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This article is about the scenario in Age of Empires. For the scenario in Age of Empires II: Definitive Edition, see Naval Battle (Age of Empires II).

Naval Battle is the tenth scenario of the Ascent of Egypt Learning Campaign which teaches the player the importance of Artifacts, and optimizing naval combat.


Scenario instructions Edit

Description Edit

"The forts along the Nile have brought peace to the south, but the Libyans have once again become a problem. T hey have been raiding the coasts and intercepting trade ships bringing goods from other lands to Egypt. Recently, they captured an important Ship belonging to the pharaoh himself, and carried off a treasured Artifact sent to him by the kings of Canaan. Build a naval base in this area of the coast and attack the Libyan raiders in the Nile Delta. Recover the stolen Artifact and return it to your Town Center. "
In-game section of the Definitive Edition

Starting conditions Edit

Objectives Edit

  • Recover the stolen Artifact and bring it back to your Town Center.

Hints Edit

  • Quickly build up your navy to clear the sea of Libyan ships and invade their encampment.
  • The island off your coast is fortified by enemy towers, so be cautious when exploring the water.
  • Woodcutting technologies not only improve your wood gathering rate, but also increase the range of your ships, towers, and ranged land units. This makes them very important.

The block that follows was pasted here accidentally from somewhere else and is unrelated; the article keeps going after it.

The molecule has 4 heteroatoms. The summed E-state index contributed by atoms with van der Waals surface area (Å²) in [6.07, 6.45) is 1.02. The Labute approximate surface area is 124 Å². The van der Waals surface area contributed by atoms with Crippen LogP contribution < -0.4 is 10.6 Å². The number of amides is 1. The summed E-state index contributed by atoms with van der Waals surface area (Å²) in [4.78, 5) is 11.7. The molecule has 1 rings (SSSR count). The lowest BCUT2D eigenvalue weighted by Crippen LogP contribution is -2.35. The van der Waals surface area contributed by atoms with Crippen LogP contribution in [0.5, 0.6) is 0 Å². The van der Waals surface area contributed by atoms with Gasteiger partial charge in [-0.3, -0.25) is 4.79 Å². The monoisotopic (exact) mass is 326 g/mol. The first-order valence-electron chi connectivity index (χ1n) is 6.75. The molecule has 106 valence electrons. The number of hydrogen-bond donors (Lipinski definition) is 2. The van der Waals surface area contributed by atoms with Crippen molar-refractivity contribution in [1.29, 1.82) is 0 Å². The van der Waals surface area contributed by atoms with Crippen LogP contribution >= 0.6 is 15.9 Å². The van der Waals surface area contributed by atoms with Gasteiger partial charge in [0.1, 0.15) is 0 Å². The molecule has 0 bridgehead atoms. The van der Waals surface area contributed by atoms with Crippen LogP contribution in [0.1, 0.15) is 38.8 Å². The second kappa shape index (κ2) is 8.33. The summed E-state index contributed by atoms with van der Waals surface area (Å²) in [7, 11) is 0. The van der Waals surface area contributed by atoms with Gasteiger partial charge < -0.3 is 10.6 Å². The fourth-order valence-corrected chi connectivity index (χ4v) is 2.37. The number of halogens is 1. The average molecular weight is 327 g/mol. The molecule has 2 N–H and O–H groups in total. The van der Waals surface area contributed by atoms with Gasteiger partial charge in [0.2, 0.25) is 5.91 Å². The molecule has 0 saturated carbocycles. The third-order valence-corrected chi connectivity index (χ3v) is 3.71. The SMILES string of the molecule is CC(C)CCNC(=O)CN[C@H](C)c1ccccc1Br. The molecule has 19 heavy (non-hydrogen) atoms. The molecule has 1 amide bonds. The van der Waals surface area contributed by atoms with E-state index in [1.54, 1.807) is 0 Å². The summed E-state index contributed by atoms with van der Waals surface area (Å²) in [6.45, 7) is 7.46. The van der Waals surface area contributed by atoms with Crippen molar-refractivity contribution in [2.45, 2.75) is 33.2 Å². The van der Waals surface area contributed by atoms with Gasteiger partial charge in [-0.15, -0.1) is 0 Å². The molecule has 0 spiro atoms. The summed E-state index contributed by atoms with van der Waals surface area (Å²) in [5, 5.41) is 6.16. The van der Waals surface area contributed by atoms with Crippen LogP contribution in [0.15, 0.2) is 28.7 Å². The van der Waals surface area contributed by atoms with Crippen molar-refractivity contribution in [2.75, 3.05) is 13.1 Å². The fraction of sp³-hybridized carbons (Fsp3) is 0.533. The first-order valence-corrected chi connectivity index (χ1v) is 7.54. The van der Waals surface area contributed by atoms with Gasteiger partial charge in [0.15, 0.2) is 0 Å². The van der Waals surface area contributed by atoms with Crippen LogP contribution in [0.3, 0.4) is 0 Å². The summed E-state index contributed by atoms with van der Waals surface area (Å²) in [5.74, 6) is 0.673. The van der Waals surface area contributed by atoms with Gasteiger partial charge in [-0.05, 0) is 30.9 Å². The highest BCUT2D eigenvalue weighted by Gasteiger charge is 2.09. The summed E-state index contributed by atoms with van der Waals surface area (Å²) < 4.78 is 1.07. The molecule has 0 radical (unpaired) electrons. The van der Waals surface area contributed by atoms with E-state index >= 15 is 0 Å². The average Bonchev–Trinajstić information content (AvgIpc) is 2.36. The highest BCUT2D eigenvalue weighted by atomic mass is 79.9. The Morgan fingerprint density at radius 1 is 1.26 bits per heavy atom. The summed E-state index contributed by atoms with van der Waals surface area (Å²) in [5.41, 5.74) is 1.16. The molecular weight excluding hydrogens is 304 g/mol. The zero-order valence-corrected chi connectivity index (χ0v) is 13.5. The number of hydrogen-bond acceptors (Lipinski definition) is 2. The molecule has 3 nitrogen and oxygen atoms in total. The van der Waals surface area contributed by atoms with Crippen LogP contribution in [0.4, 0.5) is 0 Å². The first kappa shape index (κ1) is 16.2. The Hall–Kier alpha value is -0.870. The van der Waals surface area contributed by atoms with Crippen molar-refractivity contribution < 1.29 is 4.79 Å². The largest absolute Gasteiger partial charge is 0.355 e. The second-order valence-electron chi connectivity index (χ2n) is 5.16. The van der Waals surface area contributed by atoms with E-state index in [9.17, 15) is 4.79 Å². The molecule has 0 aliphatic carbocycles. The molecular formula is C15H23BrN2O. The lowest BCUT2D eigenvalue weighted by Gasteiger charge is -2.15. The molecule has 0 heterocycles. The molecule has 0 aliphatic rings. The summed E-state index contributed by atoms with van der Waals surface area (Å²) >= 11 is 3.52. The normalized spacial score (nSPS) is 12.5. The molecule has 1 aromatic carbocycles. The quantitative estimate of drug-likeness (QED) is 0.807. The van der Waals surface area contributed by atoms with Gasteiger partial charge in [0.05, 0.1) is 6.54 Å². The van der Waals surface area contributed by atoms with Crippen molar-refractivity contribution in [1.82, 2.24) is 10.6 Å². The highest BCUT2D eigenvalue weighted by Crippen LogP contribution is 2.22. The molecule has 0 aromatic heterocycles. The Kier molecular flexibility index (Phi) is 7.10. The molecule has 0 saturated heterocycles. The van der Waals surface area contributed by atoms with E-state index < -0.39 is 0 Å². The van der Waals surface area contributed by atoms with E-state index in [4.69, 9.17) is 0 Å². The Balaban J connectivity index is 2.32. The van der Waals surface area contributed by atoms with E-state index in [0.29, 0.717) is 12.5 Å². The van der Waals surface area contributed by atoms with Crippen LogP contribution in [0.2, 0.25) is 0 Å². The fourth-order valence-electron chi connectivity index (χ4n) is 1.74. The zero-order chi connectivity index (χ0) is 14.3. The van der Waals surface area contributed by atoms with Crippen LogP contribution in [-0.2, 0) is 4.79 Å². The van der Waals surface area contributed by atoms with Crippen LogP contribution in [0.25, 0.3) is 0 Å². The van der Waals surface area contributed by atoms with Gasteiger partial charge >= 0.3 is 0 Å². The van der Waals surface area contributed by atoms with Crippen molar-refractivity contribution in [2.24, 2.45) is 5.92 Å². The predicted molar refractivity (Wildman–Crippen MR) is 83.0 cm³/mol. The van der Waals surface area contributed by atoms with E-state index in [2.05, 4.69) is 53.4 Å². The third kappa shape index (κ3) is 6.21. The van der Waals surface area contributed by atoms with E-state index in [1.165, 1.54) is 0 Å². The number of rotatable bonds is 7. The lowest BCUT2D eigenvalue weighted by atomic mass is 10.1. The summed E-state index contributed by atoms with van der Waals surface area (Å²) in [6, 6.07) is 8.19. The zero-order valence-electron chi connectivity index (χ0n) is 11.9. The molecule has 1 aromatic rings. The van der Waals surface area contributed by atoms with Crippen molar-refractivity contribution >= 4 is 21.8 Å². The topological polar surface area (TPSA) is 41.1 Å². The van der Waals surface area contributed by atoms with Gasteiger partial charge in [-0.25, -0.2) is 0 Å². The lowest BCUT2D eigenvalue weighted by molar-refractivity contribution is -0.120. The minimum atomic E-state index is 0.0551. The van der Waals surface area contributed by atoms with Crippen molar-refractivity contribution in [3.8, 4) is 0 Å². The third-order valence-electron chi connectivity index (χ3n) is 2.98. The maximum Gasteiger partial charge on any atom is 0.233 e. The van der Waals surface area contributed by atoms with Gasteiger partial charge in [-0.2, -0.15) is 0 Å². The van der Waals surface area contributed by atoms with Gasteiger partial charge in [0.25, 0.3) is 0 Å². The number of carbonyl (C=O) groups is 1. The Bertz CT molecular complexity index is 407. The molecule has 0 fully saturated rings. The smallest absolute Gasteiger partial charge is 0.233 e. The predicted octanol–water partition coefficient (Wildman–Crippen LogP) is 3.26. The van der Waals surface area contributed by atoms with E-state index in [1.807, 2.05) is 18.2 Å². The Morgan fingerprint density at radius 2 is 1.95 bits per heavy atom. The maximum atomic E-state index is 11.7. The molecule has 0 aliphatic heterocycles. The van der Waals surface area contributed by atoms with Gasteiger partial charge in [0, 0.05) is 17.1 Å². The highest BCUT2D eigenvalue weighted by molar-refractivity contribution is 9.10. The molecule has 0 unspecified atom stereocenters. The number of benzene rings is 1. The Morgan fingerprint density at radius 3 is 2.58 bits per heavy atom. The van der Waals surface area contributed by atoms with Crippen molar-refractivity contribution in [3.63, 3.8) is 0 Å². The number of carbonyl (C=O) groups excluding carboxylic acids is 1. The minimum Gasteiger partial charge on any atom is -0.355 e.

• After you gain control of the seas, build up an invasion force of chariots, archers, and infantry and use transports to carry them to the island.
  • You need only to fight your way into the center of the Libyan town, capture the Artifact, and bring it back to your Town Center. Destroying all the Libyan units and buildings is not necessary to complete the objective.
  • There is gold near your Town Center that can be used to research technologies at the Storage Pit that will improve the fighting ability of your soldiers.


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Description Edit

"The Nile forts have brought peace to the south for many generations but the Libyans have once more become a problem. They have been raiding your coasts and intercepting trading ships heading for the Nile delta. They recently captured an important ship belonging to the Pharaoh and carried off a treasured Artifact sent to him by the kings of Canaan. Build a naval base in this area of the coast and attack the Libyan raiders at their homeport. Recover the stolen Artifact and return it to your Town Center."
In-game section

Starting conditions =Edit

Objective Edit

Hints Edit

  • Quickly build up your navy to clear the sea of Libyan ships and invade their homeland.
  • The fortified island off your coast is inhabited only by enemy towers and lions.
  • After you gain control of the seas, build up an invasion force of chariots, archers, and infantry and use transports to carry them to the island.
  • You need only to fight your way into the center of the Libyan town, capture the Artifact, and bring it back to your Town Center.
  • There is gold near your Town Center that can be used to research technology at the Storage Pit that improves your fighting ability